Hadoop Common
  1. Hadoop Common
  2. HADOOP-1431

Map tasks can't timeout for failing to call progress

    Details

    • Type: Bug Bug
    • Status: Closed
    • Priority: Blocker Blocker
    • Resolution: Fixed
    • Affects Version/s: 0.13.0
    • Fix Version/s: 0.13.0
    • Component/s: None
    • Labels:
      None

      Description

      Currently the map task runner creates a thread that calls progress every second to keep the system from killing the map if the sort takes too long. This is the wrong approach, because it will cause stuck tasks to not be killed. The right solution is to have the sort call progress as it actually makes progress. This is part of what is going on in HADOOP-1374. A map gets stuck at 100% progress, but not done.

      1. 1431.patch
        6 kB
        Devaraj Das
      2. HADOOP-1431_3_20070601.patch
        7 kB
        Arun C Murthy
      3. HADOOP-1431_2_20070530.patch
        7 kB
        Arun C Murthy
      4. HADOOP-1431_1_20070525.patch
        12 kB
        Arun C Murthy

        Activity

        Hide
        Devaraj Das added a comment -

        By the way, this issue exists for ReduceTasks also. We have threads there too for reporting progress (so one candidate there is the merge that might get stuck due to faulty user code). Owen, since it has been proven that this issue is not a cause for HADOOP-1374, could we postpone these fixes to 0.14 (mostly because we don't have real/reported instances of these problems yet). I am fine either way though.

        Show
        Devaraj Das added a comment - By the way, this issue exists for ReduceTasks also. We have threads there too for reporting progress (so one candidate there is the merge that might get stuck due to faulty user code). Owen, since it has been proven that this issue is not a cause for HADOOP-1374 , could we postpone these fixes to 0.14 (mostly because we don't have real/reported instances of these problems yet). I am fine either way though.
        Hide
        Arun C Murthy added a comment -

        Here is a reasonably straight-forward to address the concerns raised by this patch - basically I have implemented a ReportingComparator which sends a progress update every 100 comparisions and this comparator is used for sorting/merging in both MapTask & ReduceTask.

        The idea is that the 'compare' operation is a metric independent of the actual sorting/merging algorithm and hence a good indicator of the 'progress' being made by the sort/merge done by the framework in map/reduce task...

        I have adopted a policy similar to the one already employed in MapTask where the RecordReader sends progress updates depending on the amount of bytes consumed from the input file i.e. the ReportingComparator wraps a comparator and a reporter object and sends an update every 100 comparisions. The advantage is that the sort algorithm (which could be user-code i.e. by extending BasicTypeSorterBase) is blissfully un-aware of the reporting going on under the covers and also it ensures that there is no way even user-supplied comparators (e.g. JobConf.getOutputValueGroupingComparator()) can by-pass this reporting mechanism).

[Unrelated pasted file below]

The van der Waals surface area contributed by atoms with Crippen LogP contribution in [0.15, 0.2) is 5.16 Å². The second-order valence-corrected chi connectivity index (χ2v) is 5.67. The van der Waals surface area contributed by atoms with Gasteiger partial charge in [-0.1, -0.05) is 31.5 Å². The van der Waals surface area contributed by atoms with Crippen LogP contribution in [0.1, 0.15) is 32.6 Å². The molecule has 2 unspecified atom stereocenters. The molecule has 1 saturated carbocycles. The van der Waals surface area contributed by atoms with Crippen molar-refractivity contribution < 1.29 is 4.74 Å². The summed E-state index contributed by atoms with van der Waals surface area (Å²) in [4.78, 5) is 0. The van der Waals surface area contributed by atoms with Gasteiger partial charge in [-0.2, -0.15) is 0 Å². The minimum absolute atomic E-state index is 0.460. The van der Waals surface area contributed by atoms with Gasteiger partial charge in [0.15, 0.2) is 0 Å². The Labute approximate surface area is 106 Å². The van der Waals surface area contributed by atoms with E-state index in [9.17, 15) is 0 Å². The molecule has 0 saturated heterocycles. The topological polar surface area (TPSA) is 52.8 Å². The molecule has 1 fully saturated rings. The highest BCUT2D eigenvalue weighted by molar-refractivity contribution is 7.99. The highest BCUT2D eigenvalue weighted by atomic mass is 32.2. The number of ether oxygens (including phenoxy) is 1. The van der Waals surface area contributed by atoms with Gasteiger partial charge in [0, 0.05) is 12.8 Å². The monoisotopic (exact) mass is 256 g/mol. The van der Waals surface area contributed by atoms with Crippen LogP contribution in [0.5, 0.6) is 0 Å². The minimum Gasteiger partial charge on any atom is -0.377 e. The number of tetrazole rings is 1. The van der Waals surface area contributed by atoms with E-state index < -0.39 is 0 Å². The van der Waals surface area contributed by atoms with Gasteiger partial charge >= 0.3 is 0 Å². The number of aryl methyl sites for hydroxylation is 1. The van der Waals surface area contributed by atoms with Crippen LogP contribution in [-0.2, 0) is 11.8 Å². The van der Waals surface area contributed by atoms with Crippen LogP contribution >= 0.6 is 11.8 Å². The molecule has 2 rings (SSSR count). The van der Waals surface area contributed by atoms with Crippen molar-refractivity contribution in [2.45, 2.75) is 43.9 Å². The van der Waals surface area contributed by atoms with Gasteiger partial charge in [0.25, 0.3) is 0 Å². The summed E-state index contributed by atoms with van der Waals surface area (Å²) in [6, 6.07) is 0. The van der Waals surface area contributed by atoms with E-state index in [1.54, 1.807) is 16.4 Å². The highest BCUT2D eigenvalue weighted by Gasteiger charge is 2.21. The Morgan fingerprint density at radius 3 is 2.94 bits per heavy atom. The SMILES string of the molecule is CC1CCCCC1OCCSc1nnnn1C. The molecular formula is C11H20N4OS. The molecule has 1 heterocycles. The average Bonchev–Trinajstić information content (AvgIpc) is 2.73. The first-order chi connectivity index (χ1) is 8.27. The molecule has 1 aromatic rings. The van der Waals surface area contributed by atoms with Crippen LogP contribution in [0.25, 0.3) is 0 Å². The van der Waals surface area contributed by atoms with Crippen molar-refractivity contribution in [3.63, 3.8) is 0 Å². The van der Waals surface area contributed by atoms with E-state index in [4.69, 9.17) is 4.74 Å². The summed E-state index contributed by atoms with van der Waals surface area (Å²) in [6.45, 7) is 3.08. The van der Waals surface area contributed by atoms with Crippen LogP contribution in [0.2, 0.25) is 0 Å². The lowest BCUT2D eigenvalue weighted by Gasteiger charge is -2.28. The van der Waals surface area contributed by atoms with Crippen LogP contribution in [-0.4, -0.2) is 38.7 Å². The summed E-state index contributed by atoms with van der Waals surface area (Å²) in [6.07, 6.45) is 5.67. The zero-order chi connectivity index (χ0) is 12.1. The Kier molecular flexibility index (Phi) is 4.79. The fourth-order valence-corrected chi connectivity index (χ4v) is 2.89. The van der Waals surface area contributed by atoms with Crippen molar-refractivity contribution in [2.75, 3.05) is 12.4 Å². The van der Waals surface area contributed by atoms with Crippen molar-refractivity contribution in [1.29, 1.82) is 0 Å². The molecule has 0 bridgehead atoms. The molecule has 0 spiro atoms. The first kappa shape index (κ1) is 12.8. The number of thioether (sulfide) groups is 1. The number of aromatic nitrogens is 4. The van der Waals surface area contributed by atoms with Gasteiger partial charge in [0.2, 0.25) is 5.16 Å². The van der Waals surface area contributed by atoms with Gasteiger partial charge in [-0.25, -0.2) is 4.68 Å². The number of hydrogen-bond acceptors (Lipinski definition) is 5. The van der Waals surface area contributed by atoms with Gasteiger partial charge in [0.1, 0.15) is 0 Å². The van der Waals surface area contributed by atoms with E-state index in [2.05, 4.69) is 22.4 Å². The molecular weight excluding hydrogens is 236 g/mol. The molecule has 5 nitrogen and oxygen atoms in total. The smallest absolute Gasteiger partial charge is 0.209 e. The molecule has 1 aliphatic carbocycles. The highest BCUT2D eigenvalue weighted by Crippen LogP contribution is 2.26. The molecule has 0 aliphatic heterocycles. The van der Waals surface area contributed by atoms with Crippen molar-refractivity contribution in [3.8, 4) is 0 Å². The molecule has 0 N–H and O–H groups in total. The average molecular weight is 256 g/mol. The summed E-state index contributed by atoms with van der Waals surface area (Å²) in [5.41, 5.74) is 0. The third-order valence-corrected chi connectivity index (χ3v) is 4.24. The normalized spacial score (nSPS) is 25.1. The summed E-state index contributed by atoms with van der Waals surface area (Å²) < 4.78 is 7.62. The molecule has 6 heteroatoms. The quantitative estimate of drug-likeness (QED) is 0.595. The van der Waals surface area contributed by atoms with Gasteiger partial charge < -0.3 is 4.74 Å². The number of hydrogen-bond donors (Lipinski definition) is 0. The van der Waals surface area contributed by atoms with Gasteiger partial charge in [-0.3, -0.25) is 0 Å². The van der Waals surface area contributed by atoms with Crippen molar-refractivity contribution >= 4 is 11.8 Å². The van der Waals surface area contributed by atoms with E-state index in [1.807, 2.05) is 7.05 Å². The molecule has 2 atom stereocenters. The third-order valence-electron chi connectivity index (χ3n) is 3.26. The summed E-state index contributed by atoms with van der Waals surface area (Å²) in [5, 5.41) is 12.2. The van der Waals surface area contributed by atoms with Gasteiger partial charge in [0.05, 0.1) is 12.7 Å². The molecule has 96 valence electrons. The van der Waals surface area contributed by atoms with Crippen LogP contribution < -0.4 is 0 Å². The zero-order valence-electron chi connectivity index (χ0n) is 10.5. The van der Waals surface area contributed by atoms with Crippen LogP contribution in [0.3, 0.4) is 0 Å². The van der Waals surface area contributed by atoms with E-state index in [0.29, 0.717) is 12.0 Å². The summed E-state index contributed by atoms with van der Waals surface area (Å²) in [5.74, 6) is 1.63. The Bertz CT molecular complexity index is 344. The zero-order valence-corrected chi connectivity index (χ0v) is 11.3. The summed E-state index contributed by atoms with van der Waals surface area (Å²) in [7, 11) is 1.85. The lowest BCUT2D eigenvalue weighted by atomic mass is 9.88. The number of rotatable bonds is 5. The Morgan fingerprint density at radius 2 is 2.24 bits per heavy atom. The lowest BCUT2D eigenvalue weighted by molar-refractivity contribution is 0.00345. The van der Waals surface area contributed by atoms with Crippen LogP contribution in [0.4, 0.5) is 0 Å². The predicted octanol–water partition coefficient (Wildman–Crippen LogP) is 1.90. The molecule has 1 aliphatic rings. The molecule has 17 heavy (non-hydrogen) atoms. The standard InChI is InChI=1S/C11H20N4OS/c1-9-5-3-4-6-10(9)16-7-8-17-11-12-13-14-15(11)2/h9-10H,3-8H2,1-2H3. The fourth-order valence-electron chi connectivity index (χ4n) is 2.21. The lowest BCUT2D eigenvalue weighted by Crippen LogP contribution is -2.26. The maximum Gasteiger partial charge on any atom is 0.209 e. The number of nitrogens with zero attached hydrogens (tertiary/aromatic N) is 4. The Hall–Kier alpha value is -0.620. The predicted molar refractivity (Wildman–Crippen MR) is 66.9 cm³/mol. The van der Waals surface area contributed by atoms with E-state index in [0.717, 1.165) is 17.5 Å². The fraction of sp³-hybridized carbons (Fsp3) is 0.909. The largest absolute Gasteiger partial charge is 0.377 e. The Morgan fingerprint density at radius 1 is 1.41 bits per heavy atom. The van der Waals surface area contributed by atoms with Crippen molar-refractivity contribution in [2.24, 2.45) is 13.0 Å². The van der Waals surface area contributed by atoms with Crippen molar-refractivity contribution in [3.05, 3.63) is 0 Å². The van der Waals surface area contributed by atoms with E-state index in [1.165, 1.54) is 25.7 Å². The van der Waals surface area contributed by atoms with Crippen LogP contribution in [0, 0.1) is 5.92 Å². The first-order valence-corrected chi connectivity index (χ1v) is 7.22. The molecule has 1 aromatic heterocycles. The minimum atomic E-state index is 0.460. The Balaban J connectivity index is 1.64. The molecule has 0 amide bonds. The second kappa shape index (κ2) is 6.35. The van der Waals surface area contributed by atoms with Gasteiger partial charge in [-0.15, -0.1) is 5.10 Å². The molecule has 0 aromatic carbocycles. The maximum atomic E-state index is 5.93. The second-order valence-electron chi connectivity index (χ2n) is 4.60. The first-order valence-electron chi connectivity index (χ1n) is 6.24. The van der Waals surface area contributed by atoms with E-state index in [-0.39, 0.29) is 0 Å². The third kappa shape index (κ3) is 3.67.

Appreciate review/feedback while I continue testing... I know Devaraj has some. smile

        Show
        Arun C Murthy added a comment - Here is a reasonably straight-forward to address the concerns raised by this patch - basically I have implemented a ReportingComparator which sends a progress update every 100 comparisions and this comparator is used for sorting/merging in both MapTask & ReduceTask. The idea is that the 'compare' operation is a metric independent of the actual sorting/merging algorithm and hence a good indicator of the 'progress' being made by the sort/merge done by the framework in map/reduce task... I have adopted a policy similar to the one already employed in MapTask where the RecordReader sends progress updates depending on the amount of bytes consumed from the input file i.e. the ReportingComparator wraps a comparator and a reporter object and sends an update every 100 comparisions. The advantage is that the sort algorithm (which could be user-code i.e. by extending BasicTypeSorterBase) is blissfully un-aware of the reporting going on under the covers and also it ensures that there is no way even user-supplied comparators (e.g. JobConf.getOutputValueGroupingComparator()) can by-pass this reporting mechanism). Appreciate review/feedback while I continue testing... I know Devaraj has some. smile
        Hide
        Doug Cutting added a comment -

        Comparators can be performance-sensitive, so I'd like to see some benchmarks of a ReportingComparator before we accept that solution.

        The long-term best patch for this would be to modify SequenceFile to actually report progress as it sorts. This is a long-standing issue.

        The current bug is that the progress thread is running when there's no sorting going on. It should only run during calls to MapTask#sortAndSpillToDisk(), not during the entire map. This should be easy to patch for the short term.

        Show